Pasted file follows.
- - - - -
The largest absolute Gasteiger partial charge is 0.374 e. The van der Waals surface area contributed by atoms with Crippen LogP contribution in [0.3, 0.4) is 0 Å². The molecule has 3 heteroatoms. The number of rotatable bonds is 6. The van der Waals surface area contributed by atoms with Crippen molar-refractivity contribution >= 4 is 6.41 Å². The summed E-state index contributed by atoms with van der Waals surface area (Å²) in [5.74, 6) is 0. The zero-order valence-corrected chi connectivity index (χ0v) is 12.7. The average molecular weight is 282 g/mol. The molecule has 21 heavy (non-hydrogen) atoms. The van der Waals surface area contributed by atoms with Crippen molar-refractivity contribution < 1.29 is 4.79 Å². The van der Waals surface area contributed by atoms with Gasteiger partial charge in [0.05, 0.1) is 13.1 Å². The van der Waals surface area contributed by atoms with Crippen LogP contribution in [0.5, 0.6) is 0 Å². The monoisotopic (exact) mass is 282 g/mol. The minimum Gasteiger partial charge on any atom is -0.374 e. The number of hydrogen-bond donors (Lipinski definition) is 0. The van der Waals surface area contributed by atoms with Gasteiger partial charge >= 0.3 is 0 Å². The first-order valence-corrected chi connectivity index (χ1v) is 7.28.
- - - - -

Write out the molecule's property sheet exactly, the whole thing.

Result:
The largest absolute Gasteiger partial charge is 0.374 e. The van der Waals surface area contributed by atoms with Crippen LogP contribution in [0.3, 0.4) is 0 Å². The molecule has 3 heteroatoms. The number of rotatable bonds is 6. The van der Waals surface area contributed by atoms with Crippen molar-refractivity contribution >= 4 is 6.41 Å². The summed E-state index contributed by atoms with van der Waals surface area (Å²) in [5.74, 6) is 0. The zero-order valence-corrected chi connectivity index (χ0v) is 12.7. The average molecular weight is 282 g/mol. The molecule has 21 heavy (non-hydrogen) atoms. The van der Waals surface area contributed by atoms with Crippen molar-refractivity contribution < 1.29 is 4.79 Å². The van der Waals surface area contributed by atoms with Gasteiger partial charge in [0.05, 0.1) is 13.1 Å². The van der Waals surface area contributed by atoms with Crippen LogP contribution in [0.5, 0.6) is 0 Å². The monoisotopic (exact) mass is 282 g/mol. The minimum Gasteiger partial charge on any atom is -0.374 e. The number of hydrogen-bond donors (Lipinski definition) is 0. The van der Waals surface area contributed by atoms with Gasteiger partial charge >= 0.3 is 0 Å². The first-order valence-corrected chi connectivity index (χ1v) is 7.28.